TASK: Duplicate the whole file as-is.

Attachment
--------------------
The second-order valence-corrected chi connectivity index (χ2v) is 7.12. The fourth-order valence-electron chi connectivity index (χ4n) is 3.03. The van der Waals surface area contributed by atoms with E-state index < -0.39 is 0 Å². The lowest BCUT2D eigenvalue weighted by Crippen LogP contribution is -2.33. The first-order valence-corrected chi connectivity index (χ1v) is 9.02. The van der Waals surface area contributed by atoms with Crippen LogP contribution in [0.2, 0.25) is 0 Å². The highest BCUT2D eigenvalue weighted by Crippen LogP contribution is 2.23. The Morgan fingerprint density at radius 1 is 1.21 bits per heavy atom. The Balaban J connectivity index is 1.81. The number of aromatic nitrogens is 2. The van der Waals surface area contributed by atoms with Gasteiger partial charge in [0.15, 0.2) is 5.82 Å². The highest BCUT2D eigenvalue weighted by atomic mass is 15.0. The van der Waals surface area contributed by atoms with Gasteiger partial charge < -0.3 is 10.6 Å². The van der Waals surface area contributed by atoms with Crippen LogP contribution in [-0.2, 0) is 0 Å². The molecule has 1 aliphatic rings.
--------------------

The second-order valence-corrected chi connectivity index (χ2v) is 7.12. The fourth-order valence-electron chi connectivity index (χ4n) is 3.03. The van der Waals surface area contributed by atoms with E-state index < -0.39 is 0 Å². The lowest BCUT2D eigenvalue weighted by Crippen LogP contribution is -2.33. The first-order valence-corrected chi connectivity index (χ1v) is 9.02. The van der Waals surface area contributed by atoms with Crippen LogP contribution in [0.2, 0.25) is 0 Å². The highest BCUT2D eigenvalue weighted by Crippen LogP contribution is 2.23. The Morgan fingerprint density at radius 1 is 1.21 bits per heavy atom. The Balaban J connectivity index is 1.81. The number of aromatic nitrogens is 2. The van der Waals surface area contributed by atoms with Gasteiger partial charge in [0.15, 0.2) is 5.82 Å². The highest BCUT2D eigenvalue weighted by atomic mass is 15.0. The van der Waals surface area contributed by atoms with Gasteiger partial charge < -0.3 is 10.6 Å². The van der Waals surface area contributed by atoms with Crippen LogP contribution in [-0.2, 0) is 0 Å². The molecule has 1 aliphatic rings.